Sure, Shula won when paired with Griese, but the point remains that they don’t grow Super Bowl winning coaches on trees, nor are they bottled and sold.
The last suggestion (which is that Tomlin’s hire was tokenism) is as insulting to the Rooneys as it is to Tomlin.
If any organization in sports deserves the benefit of the doubt when it comes to which coach to hire, it is the Pittsburgh Steelers. When they picked Tomlin to be their coach, they had only two for the better part of the previous 40 years. Both won Super Bowls. Tomlin has won a Super Bowl. They got this!
If those of the football world were only as outraged by the reasons for the Rooney Rule as they are about the Rooney Rule, we may not need a Rooney Rule!
On an even larger level, the snipes at Tomlin reflect a larger, uglier American reality reaffirmed by the recent presidential election. The simmering narrative that anyone Black who ascends to a position of prestige and or privilege did so without merit and at the expense of “hard-working Americans”, which is dog-whistle-code for “White folks.”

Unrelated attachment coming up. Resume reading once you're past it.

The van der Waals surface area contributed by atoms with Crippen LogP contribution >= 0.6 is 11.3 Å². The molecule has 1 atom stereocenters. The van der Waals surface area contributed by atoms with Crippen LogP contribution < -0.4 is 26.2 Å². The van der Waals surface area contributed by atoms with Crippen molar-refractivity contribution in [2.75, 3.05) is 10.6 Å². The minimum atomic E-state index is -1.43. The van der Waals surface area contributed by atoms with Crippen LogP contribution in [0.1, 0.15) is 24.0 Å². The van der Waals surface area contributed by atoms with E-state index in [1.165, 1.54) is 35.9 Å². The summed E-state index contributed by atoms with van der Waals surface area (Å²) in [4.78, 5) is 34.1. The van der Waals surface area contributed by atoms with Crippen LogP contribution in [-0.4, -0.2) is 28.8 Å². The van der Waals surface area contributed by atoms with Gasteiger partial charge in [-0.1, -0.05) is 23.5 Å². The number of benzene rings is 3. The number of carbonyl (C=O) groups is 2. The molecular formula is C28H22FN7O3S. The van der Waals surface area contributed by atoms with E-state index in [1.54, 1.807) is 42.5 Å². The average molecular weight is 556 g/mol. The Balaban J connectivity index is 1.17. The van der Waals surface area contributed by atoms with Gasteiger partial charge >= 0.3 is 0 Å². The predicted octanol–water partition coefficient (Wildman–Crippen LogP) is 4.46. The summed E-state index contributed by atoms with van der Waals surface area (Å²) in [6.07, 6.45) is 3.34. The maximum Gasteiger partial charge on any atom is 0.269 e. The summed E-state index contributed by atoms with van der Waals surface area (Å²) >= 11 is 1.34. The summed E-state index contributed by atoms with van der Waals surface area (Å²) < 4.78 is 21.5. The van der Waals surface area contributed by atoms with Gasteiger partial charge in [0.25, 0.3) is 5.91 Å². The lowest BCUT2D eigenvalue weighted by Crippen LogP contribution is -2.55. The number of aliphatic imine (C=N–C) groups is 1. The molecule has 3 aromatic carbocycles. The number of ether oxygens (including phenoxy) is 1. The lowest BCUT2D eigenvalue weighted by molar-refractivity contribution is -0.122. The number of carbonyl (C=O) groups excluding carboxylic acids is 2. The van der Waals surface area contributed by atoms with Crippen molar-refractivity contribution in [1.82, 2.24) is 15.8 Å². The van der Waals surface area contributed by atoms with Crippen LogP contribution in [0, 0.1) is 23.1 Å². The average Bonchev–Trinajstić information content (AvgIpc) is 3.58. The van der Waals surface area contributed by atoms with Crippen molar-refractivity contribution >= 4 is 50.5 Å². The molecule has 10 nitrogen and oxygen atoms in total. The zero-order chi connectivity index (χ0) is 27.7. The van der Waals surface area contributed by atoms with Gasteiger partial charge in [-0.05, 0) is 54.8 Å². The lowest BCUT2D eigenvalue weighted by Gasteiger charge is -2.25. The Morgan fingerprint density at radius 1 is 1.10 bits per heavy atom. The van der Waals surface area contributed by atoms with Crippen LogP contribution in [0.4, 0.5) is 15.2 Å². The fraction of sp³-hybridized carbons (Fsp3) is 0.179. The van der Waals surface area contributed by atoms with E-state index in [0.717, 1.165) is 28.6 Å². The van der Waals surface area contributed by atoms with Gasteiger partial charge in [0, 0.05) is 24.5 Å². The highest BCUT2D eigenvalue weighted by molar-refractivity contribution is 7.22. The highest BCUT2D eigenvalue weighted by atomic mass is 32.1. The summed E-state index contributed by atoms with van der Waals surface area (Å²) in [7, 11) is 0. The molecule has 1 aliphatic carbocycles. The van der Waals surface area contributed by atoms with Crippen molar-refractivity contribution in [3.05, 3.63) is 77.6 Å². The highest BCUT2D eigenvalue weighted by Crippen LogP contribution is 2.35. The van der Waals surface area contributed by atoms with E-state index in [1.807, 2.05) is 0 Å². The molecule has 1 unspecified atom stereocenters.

When Ronald Reagan employed his brand of the “Southern Strategy” to lure what would become known as “Reagan Democrats,” ground zero for this demographic was the greater Pittsburgh, PA region. As the steel mills of the area closed, Steeler fans spread all over the country, which is what in part makes up Steeler Nation today, but that mindset is as prevalent today as it was when Reagan won the White House in 1980. Donald Trump used the same formula, only on steroids, to win the same office in November.
As for solutions, within football alone, there aren’t any. If Tomlin continues to win, it’s what he is supposed to do with all that was “given” to him. If he does not, it’s validation that he is not a good coach and should have never gotten the job. He could walk on water and his critics will complain that his feet got wet.
This solution is above and beyond football and requires the critics to look at themselves in the mirror and reassess their expectations. This requires rational self-assessment…..a quality that fanatics (fans) have very little history of displaying.